“For this is the will of my Father, that everyone who looks on the Son and believes in him should have eternal life…” (John 6:40, ESV).
Note well that there’s nothing about doing good-works in this verse; it’s all about belief. Believe on the Son, Jesus Christ, and you’ll have eternal life. But what does God mean by believe?
To truly believe, we must find the true Jesus. And by the true Jesus, I mean find the complete Jesus. Believing that Jesus was a great man or that he was a great moral teacher might sound like belief-enough, but those beliefs are false! They are partial-by-design; they have become euphemisms for Jesus-is-not-God or Jesus-does-not-save-because-no-one-really-needs-saving. The Bible clearly teaches that Jesus was God—and that man is not! Since man is not, he needs saving. One cannot find the true Jesus by ignoring the Bible.
The Bible also teaches that Jesus is the only one who saves, but this has implications in logic that fly over people's heads. Even among people who identify themselves as Evangelicals, a majority states that there are other ways to heaven. Sorry. Logic tells us that adding a wrong answer to a right answer makes the right answer wrong. Since the Bible teaches that Jesus is the only path, he needs no help of any stripe—no Buddha, no Mary or no life of sacrifice.
Few would argue against Mother Teresa being the poster-girl for good-works. She lived a life of sacrifice, service to humanity and service to God. But Mother Teresa was a Roman Catholic, so to be saved she would have had to cut through a lot of their aberrant doctrine to touch the real Jesus—the biblically revealed Jesus. I grew up (culturally) Catholic, and it’s my prayer for my Catholic family members that they may connect rightly with the Christ, because it does not matter what church anyone belongs to (or even if they belong to a church at all!), salvation is always the same. A person must rely on the biblically revealed Jesus Christ for salvation, by applying the biblically revealed method of faith. And faith is that which stands alone, apart from works. Yes, works should follow…but they should never lead.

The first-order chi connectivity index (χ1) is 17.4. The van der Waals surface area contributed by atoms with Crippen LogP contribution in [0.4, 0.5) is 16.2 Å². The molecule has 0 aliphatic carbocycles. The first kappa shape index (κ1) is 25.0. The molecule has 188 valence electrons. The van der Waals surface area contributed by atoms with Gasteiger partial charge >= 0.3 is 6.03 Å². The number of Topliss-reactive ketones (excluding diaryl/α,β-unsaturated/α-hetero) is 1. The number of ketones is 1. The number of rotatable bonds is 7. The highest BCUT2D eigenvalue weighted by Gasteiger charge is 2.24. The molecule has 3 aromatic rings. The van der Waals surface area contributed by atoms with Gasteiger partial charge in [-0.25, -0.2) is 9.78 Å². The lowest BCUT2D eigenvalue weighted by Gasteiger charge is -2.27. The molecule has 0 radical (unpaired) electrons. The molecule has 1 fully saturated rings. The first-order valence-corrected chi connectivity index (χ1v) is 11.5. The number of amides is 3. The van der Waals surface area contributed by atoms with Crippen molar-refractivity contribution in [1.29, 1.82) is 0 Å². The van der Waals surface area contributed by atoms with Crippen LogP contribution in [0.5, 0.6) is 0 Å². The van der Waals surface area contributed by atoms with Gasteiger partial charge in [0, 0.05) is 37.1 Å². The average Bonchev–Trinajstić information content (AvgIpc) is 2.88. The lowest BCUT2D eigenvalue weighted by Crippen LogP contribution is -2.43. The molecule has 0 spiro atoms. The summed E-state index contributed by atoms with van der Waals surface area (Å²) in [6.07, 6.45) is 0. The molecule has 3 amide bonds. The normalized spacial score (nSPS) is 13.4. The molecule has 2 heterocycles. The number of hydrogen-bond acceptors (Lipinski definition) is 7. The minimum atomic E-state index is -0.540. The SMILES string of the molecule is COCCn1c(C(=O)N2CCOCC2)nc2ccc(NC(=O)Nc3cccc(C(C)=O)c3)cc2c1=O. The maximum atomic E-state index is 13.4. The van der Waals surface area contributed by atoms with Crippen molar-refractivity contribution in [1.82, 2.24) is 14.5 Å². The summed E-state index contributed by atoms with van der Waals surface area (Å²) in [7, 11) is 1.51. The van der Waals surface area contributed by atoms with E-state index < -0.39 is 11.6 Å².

I hang my children’s art on the refrigerator, not because they create objectively wonderful works, but because they are my children. And, because they are my children, their pictures are worthy. That’s exactly how God works. When his children do good works (which may not be judged as worthy by any onlookers), he hangs them on his refrigerator of all eternity, and because they are his children, those good-works are deemed worthy. But what of the “great works” done by other children?
Other is the operative word. Other children have other families. So, no matter how objectively wonderful the works of other children may be (and even if they put my family’s name on them), I will not hang them on my refrigerator. These children are not of my family, so none of their works are worthy. And so it is with God. Although we who are his children get to hang our works on his fridge, other children may not—even if their works look spectacular, and even if they were done in his name. It’s the family’s fridge. Others be gone.
So, if Mother Teresa was able to see through to the real Jesus, if she was born again into God’s family, then her great works will hang on the refrigerator of all eternity. If not…well, read Matthew 7:21-23 again. Sorry.